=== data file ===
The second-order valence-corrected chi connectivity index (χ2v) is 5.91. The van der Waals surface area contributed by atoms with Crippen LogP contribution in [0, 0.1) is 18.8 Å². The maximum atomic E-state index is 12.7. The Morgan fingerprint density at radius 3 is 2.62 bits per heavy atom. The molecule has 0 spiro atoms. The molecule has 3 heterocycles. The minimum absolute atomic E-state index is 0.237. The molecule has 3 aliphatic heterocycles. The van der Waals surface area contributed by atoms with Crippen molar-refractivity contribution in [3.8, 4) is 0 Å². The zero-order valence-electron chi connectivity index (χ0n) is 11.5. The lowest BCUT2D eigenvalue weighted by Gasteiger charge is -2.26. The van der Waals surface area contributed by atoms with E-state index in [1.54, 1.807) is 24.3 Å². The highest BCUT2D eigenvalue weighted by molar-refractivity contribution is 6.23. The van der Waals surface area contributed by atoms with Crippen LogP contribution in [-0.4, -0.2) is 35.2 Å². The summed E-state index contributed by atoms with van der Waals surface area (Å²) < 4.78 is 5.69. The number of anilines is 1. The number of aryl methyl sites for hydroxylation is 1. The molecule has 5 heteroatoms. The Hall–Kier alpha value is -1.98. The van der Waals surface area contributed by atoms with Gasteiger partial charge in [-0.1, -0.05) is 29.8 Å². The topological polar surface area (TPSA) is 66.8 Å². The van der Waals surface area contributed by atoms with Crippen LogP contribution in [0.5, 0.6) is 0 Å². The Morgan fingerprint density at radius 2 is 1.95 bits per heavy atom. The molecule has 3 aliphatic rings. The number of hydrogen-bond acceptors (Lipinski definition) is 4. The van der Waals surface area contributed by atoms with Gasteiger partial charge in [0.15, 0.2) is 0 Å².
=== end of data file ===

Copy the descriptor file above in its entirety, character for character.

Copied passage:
The second-order valence-corrected chi connectivity index (χ2v) is 5.91. The van der Waals surface area contributed by atoms with Crippen LogP contribution in [0, 0.1) is 18.8 Å². The maximum atomic E-state index is 12.7. The Morgan fingerprint density at radius 3 is 2.62 bits per heavy atom. The molecule has 0 spiro atoms. The molecule has 3 heterocycles. The minimum absolute atomic E-state index is 0.237. The molecule has 3 aliphatic heterocycles. The van der Waals surface area contributed by atoms with Crippen molar-refractivity contribution in [3.8, 4) is 0 Å². The zero-order valence-electron chi connectivity index (χ0n) is 11.5. The lowest BCUT2D eigenvalue weighted by Gasteiger charge is -2.26. The van der Waals surface area contributed by atoms with E-state index in [1.54, 1.807) is 24.3 Å². The highest BCUT2D eigenvalue weighted by molar-refractivity contribution is 6.23. The van der Waals surface area contributed by atoms with Crippen LogP contribution in [-0.4, -0.2) is 35.2 Å². The summed E-state index contributed by atoms with van der Waals surface area (Å²) < 4.78 is 5.69. The number of anilines is 1. The number of aryl methyl sites for hydroxylation is 1. The molecule has 5 heteroatoms. The Hall–Kier alpha value is -1.98. The van der Waals surface area contributed by atoms with Gasteiger partial charge in [-0.1, -0.05) is 29.8 Å². The topological polar surface area (TPSA) is 66.8 Å². The van der Waals surface area contributed by atoms with Crippen LogP contribution in [0.5, 0.6) is 0 Å². The Morgan fingerprint density at radius 2 is 1.95 bits per heavy atom. The molecule has 3 aliphatic rings. The number of hydrogen-bond acceptors (Lipinski definition) is 4. The van der Waals surface area contributed by atoms with Gasteiger partial charge in [0.15, 0.2) is 0 Å².